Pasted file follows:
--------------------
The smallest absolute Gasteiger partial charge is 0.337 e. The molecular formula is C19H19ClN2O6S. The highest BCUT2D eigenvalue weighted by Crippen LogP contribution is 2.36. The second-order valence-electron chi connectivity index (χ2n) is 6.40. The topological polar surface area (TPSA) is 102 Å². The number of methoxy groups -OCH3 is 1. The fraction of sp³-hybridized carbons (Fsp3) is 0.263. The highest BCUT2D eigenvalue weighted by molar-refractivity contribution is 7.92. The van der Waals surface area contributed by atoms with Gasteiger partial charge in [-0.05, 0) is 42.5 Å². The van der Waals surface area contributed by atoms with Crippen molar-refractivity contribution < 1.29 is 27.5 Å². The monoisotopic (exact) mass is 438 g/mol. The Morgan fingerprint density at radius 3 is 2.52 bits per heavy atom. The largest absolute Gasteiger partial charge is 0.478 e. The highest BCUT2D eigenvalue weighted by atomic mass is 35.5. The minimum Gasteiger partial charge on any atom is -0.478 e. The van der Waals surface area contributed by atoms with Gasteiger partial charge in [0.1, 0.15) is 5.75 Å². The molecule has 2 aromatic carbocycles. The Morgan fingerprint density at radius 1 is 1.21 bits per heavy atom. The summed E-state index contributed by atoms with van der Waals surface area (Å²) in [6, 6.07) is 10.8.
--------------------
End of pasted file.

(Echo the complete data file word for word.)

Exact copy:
The smallest absolute Gasteiger partial charge is 0.337 e. The molecular formula is C19H19ClN2O6S. The highest BCUT2D eigenvalue weighted by Crippen LogP contribution is 2.36. The second-order valence-electron chi connectivity index (χ2n) is 6.40. The topological polar surface area (TPSA) is 102 Å². The number of methoxy groups -OCH3 is 1. The fraction of sp³-hybridized carbons (Fsp3) is 0.263. The highest BCUT2D eigenvalue weighted by molar-refractivity contribution is 7.92. The van der Waals surface area contributed by atoms with Gasteiger partial charge in [-0.05, 0) is 42.5 Å². The van der Waals surface area contributed by atoms with Crippen molar-refractivity contribution < 1.29 is 27.5 Å². The monoisotopic (exact) mass is 438 g/mol. The Morgan fingerprint density at radius 3 is 2.52 bits per heavy atom. The largest absolute Gasteiger partial charge is 0.478 e. The highest BCUT2D eigenvalue weighted by atomic mass is 35.5. The minimum Gasteiger partial charge on any atom is -0.478 e. The van der Waals surface area contributed by atoms with Gasteiger partial charge in [0.1, 0.15) is 5.75 Å². The molecule has 2 aromatic carbocycles. The Morgan fingerprint density at radius 1 is 1.21 bits per heavy atom. The summed E-state index contributed by atoms with van der Waals surface area (Å²) in [6, 6.07) is 10.8.